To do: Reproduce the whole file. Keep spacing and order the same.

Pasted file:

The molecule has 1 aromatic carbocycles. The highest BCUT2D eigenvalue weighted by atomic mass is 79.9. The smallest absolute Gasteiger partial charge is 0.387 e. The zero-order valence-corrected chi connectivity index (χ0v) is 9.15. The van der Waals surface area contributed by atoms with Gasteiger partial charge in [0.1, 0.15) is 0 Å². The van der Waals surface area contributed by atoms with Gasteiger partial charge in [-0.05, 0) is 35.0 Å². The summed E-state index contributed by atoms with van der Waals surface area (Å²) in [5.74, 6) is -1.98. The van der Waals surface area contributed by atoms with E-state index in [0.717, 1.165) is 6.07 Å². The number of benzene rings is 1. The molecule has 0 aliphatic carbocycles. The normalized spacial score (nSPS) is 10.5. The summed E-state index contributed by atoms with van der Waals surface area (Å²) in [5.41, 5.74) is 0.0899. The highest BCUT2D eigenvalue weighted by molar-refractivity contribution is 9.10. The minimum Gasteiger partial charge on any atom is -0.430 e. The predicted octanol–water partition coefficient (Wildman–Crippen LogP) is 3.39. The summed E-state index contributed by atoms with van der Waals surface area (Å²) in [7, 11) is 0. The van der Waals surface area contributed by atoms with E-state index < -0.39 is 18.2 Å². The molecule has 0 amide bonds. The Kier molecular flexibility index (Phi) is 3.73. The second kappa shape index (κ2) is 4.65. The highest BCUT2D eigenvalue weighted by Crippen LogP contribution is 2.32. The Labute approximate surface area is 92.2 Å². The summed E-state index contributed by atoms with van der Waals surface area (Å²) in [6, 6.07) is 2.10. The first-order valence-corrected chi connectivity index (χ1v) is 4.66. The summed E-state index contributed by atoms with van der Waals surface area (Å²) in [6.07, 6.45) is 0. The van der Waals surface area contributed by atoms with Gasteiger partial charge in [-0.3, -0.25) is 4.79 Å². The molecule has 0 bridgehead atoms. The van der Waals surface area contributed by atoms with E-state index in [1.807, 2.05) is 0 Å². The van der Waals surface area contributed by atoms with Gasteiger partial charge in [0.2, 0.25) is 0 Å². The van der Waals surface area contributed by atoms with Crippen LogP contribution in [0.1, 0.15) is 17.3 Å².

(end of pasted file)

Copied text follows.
The molecule has 1 aromatic carbocycles. The highest BCUT2D eigenvalue weighted by atomic mass is 79.9. The smallest absolute Gasteiger partial charge is 0.387 e. The zero-order valence-corrected chi connectivity index (χ0v) is 9.15. The van der Waals surface area contributed by atoms with Gasteiger partial charge in [0.1, 0.15) is 0 Å². The van der Waals surface area contributed by atoms with Gasteiger partial charge in [-0.05, 0) is 35.0 Å². The summed E-state index contributed by atoms with van der Waals surface area (Å²) in [5.74, 6) is -1.98. The van der Waals surface area contributed by atoms with E-state index in [0.717, 1.165) is 6.07 Å². The number of benzene rings is 1. The molecule has 0 aliphatic carbocycles. The normalized spacial score (nSPS) is 10.5. The summed E-state index contributed by atoms with van der Waals surface area (Å²) in [5.41, 5.74) is 0.0899. The highest BCUT2D eigenvalue weighted by molar-refractivity contribution is 9.10. The minimum Gasteiger partial charge on any atom is -0.430 e. The predicted octanol–water partition coefficient (Wildman–Crippen LogP) is 3.39. The summed E-state index contributed by atoms with van der Waals surface area (Å²) in [7, 11) is 0. The van der Waals surface area contributed by atoms with E-state index < -0.39 is 18.2 Å². The molecule has 0 amide bonds. The Kier molecular flexibility index (Phi) is 3.73. The second kappa shape index (κ2) is 4.65. The highest BCUT2D eigenvalue weighted by Crippen LogP contribution is 2.32. The Labute approximate surface area is 92.2 Å². The summed E-state index contributed by atoms with van der Waals surface area (Å²) in [6, 6.07) is 2.10. The first-order valence-corrected chi connectivity index (χ1v) is 4.66. The summed E-state index contributed by atoms with van der Waals surface area (Å²) in [6.07, 6.45) is 0. The van der Waals surface area contributed by atoms with Gasteiger partial charge in [-0.3, -0.25) is 4.79 Å². The molecule has 0 bridgehead atoms. The van der Waals surface area contributed by atoms with E-state index in [1.807, 2.05) is 0 Å². The van der Waals surface area contributed by atoms with Gasteiger partial charge in [0.2, 0.25) is 0 Å². The van der Waals surface area contributed by atoms with Crippen LogP contribution in [0.1, 0.15) is 17.3 Å².